Iago hates Othello as he says in his soliloquy (Act 1 Scene 3). He suspects that Othello has slept with his wife and makes a plot to destroy him. Iago is also jealous of Othello because Othello just promoted Cassio who Iago thinks is a "pretty boy". He tells this to the audience as Shakespeare is using dramatic irony to engage the audience, as Iago is jealous himself, and he is trying to make Othello jealous. The thought that Othello has slept with his wife eats him "Like a poisonous mineral that gnaws my innards". Shakespeare is using dramatic irony predicting the tragedy that will follow. "Othello may be convinced. Desdemona's virtue will be blackened, turned into a pitch".
Othello originally came from Africa and he is one of a few in Venice who is a foreigner. So he's called things such as "thick lips", "black ram", "Barbary horse" and "devil" but Despite this he is married to the beautiful Desdemona who Othello thinks only married him because he told her interesting stories from where he came from and felt sorry for him. Othello becomes scared she might run off with someone else. He feels insecure about himself because he is a foreigner and this weakness is later exploited by Iago.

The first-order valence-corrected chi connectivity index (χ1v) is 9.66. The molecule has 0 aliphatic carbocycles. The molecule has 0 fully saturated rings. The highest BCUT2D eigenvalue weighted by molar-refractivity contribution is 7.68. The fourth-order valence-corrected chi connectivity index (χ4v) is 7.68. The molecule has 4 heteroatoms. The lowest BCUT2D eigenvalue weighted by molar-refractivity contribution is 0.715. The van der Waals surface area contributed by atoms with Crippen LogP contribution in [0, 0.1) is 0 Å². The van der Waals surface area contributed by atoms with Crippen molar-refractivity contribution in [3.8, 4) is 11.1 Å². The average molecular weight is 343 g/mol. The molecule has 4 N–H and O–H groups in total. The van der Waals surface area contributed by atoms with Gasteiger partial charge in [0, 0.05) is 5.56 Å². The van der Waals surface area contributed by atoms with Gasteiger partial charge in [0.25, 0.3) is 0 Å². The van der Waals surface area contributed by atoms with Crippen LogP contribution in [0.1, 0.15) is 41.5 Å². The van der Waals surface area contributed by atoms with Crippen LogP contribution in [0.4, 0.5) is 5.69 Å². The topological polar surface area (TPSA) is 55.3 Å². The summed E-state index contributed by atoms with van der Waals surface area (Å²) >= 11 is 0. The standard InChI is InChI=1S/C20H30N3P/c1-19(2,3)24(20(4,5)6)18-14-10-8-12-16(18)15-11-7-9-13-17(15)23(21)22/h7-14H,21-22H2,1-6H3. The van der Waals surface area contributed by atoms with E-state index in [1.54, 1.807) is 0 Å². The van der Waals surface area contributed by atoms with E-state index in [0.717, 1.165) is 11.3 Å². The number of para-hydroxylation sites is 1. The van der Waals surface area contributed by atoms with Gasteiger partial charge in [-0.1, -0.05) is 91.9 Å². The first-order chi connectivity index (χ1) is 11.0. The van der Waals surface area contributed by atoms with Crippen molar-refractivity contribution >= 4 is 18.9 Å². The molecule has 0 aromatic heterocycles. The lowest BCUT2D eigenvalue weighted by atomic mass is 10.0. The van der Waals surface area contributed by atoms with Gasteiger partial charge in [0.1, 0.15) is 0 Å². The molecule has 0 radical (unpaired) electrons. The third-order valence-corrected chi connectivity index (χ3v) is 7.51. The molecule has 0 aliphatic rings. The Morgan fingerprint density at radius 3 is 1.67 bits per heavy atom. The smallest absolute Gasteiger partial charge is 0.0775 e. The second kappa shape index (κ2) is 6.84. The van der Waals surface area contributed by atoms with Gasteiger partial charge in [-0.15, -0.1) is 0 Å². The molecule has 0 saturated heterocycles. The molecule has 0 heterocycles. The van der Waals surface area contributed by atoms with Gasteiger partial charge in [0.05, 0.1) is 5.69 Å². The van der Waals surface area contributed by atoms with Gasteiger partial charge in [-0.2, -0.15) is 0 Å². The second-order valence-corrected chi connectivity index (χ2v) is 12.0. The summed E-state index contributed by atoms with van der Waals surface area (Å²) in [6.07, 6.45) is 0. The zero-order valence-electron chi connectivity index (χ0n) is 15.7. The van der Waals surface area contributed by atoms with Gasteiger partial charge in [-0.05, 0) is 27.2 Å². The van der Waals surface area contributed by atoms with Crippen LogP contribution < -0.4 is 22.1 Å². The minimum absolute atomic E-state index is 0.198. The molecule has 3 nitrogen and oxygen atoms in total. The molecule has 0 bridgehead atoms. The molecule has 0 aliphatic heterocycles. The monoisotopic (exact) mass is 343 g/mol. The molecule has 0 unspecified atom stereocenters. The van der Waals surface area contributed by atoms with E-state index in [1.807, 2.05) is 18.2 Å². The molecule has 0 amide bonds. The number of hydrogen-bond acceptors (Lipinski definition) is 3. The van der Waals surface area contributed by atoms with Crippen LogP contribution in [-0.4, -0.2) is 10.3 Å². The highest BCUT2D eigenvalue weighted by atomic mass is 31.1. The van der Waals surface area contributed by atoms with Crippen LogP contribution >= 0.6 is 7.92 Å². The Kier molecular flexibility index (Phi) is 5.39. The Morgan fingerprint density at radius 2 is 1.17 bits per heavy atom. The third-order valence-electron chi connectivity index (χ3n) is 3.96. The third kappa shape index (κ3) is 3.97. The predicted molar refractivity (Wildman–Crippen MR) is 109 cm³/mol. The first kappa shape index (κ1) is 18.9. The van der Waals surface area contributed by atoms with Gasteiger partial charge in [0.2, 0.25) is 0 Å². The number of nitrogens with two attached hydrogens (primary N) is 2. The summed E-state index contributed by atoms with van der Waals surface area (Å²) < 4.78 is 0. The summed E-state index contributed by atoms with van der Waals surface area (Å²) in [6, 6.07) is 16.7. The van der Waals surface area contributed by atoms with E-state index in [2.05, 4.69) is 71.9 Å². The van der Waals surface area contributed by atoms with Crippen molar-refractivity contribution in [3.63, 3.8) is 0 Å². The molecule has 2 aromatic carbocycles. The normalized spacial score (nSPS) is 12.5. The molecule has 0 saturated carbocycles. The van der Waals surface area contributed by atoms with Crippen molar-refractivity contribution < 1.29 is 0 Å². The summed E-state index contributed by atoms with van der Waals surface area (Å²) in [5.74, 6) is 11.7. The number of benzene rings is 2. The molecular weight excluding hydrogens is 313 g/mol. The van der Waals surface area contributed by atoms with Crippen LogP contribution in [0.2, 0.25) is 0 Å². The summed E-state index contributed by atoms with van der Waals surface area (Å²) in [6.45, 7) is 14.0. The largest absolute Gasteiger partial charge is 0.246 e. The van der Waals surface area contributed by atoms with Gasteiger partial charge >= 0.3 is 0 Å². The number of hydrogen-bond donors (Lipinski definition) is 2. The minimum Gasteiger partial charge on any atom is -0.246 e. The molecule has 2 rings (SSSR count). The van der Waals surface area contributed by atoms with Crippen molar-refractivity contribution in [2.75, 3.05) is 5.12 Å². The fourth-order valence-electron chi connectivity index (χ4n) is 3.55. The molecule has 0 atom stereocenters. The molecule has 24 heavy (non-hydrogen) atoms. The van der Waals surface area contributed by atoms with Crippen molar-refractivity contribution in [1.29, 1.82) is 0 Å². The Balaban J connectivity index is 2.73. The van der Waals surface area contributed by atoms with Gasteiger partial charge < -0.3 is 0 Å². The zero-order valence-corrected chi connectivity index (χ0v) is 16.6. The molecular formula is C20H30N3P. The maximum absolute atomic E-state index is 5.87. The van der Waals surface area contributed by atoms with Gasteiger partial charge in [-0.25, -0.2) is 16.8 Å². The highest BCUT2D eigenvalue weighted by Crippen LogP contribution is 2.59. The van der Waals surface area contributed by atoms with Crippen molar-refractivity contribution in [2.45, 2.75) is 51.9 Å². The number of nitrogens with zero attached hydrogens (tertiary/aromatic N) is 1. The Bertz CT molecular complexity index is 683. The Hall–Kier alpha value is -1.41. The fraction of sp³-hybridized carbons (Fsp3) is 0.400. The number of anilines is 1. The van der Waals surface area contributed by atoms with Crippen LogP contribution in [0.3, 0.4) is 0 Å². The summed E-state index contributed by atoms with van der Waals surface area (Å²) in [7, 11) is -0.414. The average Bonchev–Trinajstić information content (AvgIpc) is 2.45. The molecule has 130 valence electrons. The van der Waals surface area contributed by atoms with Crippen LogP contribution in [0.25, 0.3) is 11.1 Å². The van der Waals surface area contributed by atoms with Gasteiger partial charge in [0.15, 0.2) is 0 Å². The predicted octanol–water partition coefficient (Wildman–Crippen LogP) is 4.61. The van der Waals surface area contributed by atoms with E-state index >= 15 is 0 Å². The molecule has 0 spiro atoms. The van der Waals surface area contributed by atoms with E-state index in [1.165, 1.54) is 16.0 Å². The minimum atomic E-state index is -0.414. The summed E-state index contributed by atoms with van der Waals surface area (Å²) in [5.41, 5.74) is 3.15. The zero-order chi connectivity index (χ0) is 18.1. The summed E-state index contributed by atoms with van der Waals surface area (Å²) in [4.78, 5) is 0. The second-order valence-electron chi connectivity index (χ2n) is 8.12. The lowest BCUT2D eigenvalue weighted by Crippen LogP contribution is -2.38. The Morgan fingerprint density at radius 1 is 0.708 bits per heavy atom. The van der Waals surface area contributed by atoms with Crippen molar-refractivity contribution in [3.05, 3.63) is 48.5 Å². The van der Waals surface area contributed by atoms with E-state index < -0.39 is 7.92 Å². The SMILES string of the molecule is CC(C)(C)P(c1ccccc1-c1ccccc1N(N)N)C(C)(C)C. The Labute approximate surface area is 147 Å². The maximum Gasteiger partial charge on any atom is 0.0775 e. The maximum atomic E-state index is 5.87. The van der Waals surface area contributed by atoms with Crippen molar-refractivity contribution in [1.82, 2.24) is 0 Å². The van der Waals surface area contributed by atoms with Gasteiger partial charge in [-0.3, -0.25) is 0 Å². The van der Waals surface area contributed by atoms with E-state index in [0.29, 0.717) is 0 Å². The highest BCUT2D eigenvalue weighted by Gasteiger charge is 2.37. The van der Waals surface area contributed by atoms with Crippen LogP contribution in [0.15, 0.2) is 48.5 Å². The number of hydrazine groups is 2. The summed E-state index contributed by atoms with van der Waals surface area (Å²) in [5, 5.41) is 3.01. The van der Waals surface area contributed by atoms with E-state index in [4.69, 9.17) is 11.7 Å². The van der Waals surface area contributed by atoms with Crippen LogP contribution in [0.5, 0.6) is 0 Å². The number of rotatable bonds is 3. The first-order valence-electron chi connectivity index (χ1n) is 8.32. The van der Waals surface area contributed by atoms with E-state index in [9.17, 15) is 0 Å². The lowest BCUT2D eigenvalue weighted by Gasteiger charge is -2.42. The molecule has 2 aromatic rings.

Othello's breakdown is mirrored in his language. His authority is summed up in a response to a challenge saying "Keep up your bright swords for the dew will rust them", meaning he will obviously defeat them and leave the swords lying so they will rust. This shows his arrogance and confidence in the beginning of the play because he assumes he will win every battle because after all he is a general.
When Desdemona's father, Brabantio accuses Othello of stealing Desdemona, Othello answers the charge with eloquent and subtle language. "Rude am I", when clearly he is not and he says he has no skill in the...